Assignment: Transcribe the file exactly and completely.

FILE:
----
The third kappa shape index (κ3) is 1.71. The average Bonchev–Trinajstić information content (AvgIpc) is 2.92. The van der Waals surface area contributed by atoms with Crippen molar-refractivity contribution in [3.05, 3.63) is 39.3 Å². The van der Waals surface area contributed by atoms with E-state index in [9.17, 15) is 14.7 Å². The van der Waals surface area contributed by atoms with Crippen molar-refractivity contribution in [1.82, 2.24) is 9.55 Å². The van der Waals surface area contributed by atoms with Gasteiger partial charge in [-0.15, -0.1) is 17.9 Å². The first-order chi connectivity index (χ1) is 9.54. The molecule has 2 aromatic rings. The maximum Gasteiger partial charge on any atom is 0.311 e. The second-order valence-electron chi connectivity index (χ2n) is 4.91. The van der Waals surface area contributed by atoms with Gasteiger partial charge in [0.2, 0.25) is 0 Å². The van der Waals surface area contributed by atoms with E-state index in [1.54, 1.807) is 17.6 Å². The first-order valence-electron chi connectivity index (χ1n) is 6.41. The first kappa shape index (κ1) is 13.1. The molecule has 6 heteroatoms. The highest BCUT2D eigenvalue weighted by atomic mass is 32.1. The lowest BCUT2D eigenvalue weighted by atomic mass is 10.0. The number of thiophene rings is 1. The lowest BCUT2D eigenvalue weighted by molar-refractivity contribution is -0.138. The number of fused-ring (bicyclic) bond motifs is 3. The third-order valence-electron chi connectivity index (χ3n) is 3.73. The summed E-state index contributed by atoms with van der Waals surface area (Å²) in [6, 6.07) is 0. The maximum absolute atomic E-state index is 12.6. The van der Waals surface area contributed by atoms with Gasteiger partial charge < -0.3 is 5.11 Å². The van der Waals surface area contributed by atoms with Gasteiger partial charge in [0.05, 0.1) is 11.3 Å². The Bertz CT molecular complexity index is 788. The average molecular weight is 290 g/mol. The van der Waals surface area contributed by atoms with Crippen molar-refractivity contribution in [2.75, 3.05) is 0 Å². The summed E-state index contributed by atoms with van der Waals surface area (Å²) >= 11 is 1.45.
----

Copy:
The third kappa shape index (κ3) is 1.71. The average Bonchev–Trinajstić information content (AvgIpc) is 2.92. The van der Waals surface area contributed by atoms with Crippen molar-refractivity contribution in [3.05, 3.63) is 39.3 Å². The van der Waals surface area contributed by atoms with E-state index in [9.17, 15) is 14.7 Å². The van der Waals surface area contributed by atoms with Crippen molar-refractivity contribution in [1.82, 2.24) is 9.55 Å². The van der Waals surface area contributed by atoms with Gasteiger partial charge in [-0.15, -0.1) is 17.9 Å². The first-order chi connectivity index (χ1) is 9.54. The molecule has 2 aromatic rings. The maximum Gasteiger partial charge on any atom is 0.311 e. The second-order valence-electron chi connectivity index (χ2n) is 4.91. The van der Waals surface area contributed by atoms with Gasteiger partial charge in [0.2, 0.25) is 0 Å². The van der Waals surface area contributed by atoms with E-state index in [1.54, 1.807) is 17.6 Å². The first-order valence-electron chi connectivity index (χ1n) is 6.41. The first kappa shape index (κ1) is 13.1. The molecule has 6 heteroatoms. The highest BCUT2D eigenvalue weighted by atomic mass is 32.1. The lowest BCUT2D eigenvalue weighted by atomic mass is 10.0. The number of thiophene rings is 1. The lowest BCUT2D eigenvalue weighted by molar-refractivity contribution is -0.138. The number of fused-ring (bicyclic) bond motifs is 3. The third-order valence-electron chi connectivity index (χ3n) is 3.73. The summed E-state index contributed by atoms with van der Waals surface area (Å²) in [6, 6.07) is 0. The maximum absolute atomic E-state index is 12.6. The van der Waals surface area contributed by atoms with Gasteiger partial charge < -0.3 is 5.11 Å². The van der Waals surface area contributed by atoms with Gasteiger partial charge in [0.05, 0.1) is 11.3 Å². The Bertz CT molecular complexity index is 788. The average molecular weight is 290 g/mol. The van der Waals surface area contributed by atoms with Crippen molar-refractivity contribution in [2.75, 3.05) is 0 Å². The summed E-state index contributed by atoms with van der Waals surface area (Å²) >= 11 is 1.45.